What made rents soar in Australia? It might have been COVID, and pairing off
So you think you know why rents climbed.
You probably think was skyrocketing interest rates and a tsunami of migration.
It's true that interest rates have jumped more over the past year than at any time on record, and it's true that migration has roared back—in the six months to September 2022 (the latest month for which we've official figures) arrivals exceeded departures by 170,000.
But here's the thing. Advertised rents began climbing sharply in late 2021—six months before the Reserve Bank began pushing up interest rates, and at a time when it was forecast not to.
And "net migration" was negative back when rents were taking off—meaning the number of arrivals didn't even match the number of departures.
It's supply and demand
Something else made rents move.
As it happens, there's no particular reason to think interest rates would have quickly affected rents even if they had been climbing. If higher rates force some landlords to sell, and they sell to other landlords, the number of properties for rent won't change. If those landlords sell to owner occupiers who would otherwise rent, they cut both the number of rental properties and the number of renters.
What matters for rents, as for any price, is the demand for and the supply of the product being priced. More demand (more renters wanting properties) and the price climbs. More supply (more properties available for rent) and the price falls.
On the face of it, neither demand nor supply was changing much during COVID as rents started climbing. Australia's population was growing more slowly than at any time in modern history. And, as best as we can tell, the number of properties available for rent was climbing, albeit weakly.
What did change during COVID, according to the research department of the Reserve Bank, was the average number of people per household.
The change doesn't sound big—the average fell from a bit above 2.6 residents per household to a bit below 2.55—but applied to millions of households it meant about 140,000 more houses and apartments were needed than would have been.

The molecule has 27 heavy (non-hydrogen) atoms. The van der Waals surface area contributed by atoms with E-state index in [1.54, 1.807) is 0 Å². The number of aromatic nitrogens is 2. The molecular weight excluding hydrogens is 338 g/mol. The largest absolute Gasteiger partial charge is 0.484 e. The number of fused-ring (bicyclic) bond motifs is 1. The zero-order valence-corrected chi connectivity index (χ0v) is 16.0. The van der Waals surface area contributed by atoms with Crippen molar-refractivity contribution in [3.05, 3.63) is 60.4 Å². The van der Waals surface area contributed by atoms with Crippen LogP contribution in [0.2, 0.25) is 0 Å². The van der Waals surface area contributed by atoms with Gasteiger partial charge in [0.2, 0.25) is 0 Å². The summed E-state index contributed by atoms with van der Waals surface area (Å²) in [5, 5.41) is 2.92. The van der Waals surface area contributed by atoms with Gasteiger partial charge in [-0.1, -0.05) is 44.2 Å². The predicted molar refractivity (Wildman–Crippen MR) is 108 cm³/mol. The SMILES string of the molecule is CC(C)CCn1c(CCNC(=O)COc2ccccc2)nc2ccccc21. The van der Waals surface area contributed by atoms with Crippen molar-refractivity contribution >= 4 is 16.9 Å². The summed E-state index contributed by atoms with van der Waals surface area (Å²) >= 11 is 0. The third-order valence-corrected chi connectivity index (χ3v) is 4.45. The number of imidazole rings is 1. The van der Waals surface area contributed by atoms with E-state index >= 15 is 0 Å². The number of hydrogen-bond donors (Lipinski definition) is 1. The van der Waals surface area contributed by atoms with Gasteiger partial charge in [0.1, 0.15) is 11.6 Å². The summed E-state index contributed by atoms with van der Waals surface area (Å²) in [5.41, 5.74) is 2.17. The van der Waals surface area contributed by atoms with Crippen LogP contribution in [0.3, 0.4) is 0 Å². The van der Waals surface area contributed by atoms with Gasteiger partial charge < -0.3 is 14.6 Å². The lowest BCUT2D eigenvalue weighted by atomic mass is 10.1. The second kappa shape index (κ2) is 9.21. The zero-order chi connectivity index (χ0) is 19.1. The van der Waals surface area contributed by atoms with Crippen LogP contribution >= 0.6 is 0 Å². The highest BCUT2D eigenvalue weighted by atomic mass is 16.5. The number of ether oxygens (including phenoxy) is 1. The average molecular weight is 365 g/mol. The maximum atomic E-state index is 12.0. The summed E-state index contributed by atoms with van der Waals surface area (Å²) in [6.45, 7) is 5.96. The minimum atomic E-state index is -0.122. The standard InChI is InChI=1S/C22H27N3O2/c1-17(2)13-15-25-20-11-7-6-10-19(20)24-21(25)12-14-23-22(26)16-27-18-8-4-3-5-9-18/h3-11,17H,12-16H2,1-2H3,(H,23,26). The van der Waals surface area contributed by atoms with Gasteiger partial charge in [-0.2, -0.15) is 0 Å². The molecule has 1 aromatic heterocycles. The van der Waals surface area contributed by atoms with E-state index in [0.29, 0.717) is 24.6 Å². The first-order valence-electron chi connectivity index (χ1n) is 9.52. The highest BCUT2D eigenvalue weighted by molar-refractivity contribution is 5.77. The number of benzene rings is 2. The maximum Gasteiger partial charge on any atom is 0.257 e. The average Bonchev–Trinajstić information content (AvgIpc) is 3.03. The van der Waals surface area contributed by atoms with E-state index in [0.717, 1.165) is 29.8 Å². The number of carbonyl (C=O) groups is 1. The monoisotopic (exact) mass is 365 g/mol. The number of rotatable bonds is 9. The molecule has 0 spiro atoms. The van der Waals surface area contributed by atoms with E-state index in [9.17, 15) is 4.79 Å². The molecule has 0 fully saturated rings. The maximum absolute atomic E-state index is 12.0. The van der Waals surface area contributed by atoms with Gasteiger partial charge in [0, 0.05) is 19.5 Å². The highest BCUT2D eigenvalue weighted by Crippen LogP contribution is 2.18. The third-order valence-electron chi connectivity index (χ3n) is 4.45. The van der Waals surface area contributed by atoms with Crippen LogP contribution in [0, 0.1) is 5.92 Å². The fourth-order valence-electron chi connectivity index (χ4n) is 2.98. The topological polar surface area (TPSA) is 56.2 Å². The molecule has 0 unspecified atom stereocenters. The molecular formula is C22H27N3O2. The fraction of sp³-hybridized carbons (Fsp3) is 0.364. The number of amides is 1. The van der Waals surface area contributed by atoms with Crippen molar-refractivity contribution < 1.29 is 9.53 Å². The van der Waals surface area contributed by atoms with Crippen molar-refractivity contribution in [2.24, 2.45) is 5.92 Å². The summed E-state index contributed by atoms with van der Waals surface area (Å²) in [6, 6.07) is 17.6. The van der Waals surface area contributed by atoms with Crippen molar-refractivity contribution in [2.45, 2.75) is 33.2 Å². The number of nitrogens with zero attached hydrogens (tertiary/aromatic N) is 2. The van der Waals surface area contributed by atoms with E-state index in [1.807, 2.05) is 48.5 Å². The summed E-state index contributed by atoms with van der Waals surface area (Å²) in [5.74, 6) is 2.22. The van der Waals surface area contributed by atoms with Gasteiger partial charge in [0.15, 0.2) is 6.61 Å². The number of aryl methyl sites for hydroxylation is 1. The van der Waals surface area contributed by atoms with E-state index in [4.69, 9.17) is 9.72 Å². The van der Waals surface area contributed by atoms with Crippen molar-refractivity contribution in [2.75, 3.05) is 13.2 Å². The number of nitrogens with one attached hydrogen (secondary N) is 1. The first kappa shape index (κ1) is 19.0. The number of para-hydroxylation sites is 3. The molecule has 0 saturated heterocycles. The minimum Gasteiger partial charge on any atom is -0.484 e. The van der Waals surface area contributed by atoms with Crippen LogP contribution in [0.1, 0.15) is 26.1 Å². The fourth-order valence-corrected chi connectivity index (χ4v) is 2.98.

The sudden change was awfully for hard for the building industry to respond to, especially when it was laid low by COVID.
Why did we suddenly want to live with fewer people?
The head of the Bank's economic division, Luci Ellis, thinks it was COVID itself, and lockdowns. We suddenly became more precious about sharing space.
'Love the one you're with'
Ellis says proportion of Australians living in group houses declined and stayed low. Faced with the choice of living with a large number of housemates and just one other person, perhaps a romantic partner, a lot of renters left group houses and shacked up with each other.
As she put it last year: "On the question of who you would rather be locked down with, at least some Australians have voted with their removalists' van, by moving out of their share house and in with their partner."
There's more to it of course, but where the supply and demand for anything are roughly in balance (rents had been increasing by less than 1% per year in the four years before COVID, and fell in the first year of COVID) any sudden change in either supply or demand can move prices quickly.
Advertised rents aren't typical …
Having said that, for most renters prices are still moving slowly. Advertised capital city rents are up 13% over the past year, and advertised regional rates up 9%. But average rents (the average of what all renters pay) are up only 4.8%.
The rents charged to ongoing tenants climb much more slowly than the rents charged to new tenants, in part because landlords often like their tenants, and in part because for the first year renters are usually on fixed contracts.
But over time as renters move home, and landlords become less squeamish, more and more renters tend to pay the rents advertised. It makes the increase in advertised rents an unwelcome sign of what's to come.
… but they're a sign of rents ahead
We won't be able to build houses anything like that fast. Lowe says the last time Australia's population surged it took about five years for housing supply to fully respond to housing demand.
We've ways of dealing with it of course. One is to re-embrace group homes, another is to delay moving out of our partents' homes, or to move back in.
But even if this does happen, Lowe says, with typical understatement, that rent inflation—ultra-low before COVID—is likely to stay "quite high" for some time.
Provided by The Conversation